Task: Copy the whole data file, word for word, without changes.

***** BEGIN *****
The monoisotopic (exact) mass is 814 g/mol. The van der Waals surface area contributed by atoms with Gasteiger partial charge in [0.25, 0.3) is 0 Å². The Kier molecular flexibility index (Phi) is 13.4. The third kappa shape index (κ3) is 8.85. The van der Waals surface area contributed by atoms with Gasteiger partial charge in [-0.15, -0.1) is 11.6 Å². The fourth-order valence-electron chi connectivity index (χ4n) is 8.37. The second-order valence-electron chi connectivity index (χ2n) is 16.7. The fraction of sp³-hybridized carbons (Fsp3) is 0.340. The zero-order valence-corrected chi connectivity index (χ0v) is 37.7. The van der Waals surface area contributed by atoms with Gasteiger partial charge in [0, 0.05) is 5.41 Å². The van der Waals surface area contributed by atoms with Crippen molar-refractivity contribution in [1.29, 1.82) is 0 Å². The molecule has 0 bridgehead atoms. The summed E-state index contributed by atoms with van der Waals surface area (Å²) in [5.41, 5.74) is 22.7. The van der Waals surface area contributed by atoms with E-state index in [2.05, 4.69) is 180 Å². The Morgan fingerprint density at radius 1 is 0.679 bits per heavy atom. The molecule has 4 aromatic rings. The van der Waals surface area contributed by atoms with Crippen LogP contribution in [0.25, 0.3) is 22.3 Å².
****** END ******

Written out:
The monoisotopic (exact) mass is 814 g/mol. The van der Waals surface area contributed by atoms with Gasteiger partial charge in [0.25, 0.3) is 0 Å². The Kier molecular flexibility index (Phi) is 13.4. The third kappa shape index (κ3) is 8.85. The van der Waals surface area contributed by atoms with Gasteiger partial charge in [-0.15, -0.1) is 11.6 Å². The fourth-order valence-electron chi connectivity index (χ4n) is 8.37. The second-order valence-electron chi connectivity index (χ2n) is 16.7. The fraction of sp³-hybridized carbons (Fsp3) is 0.340. The zero-order valence-corrected chi connectivity index (χ0v) is 37.7. The van der Waals surface area contributed by atoms with Gasteiger partial charge in [0, 0.05) is 5.41 Å². The van der Waals surface area contributed by atoms with Crippen molar-refractivity contribution in [1.29, 1.82) is 0 Å². The molecule has 0 bridgehead atoms. The summed E-state index contributed by atoms with van der Waals surface area (Å²) in [5.41, 5.74) is 22.7. The van der Waals surface area contributed by atoms with E-state index in [2.05, 4.69) is 180 Å². The Morgan fingerprint density at radius 1 is 0.679 bits per heavy atom. The molecule has 4 aromatic rings. The van der Waals surface area contributed by atoms with Crippen LogP contribution in [0.25, 0.3) is 22.3 Å².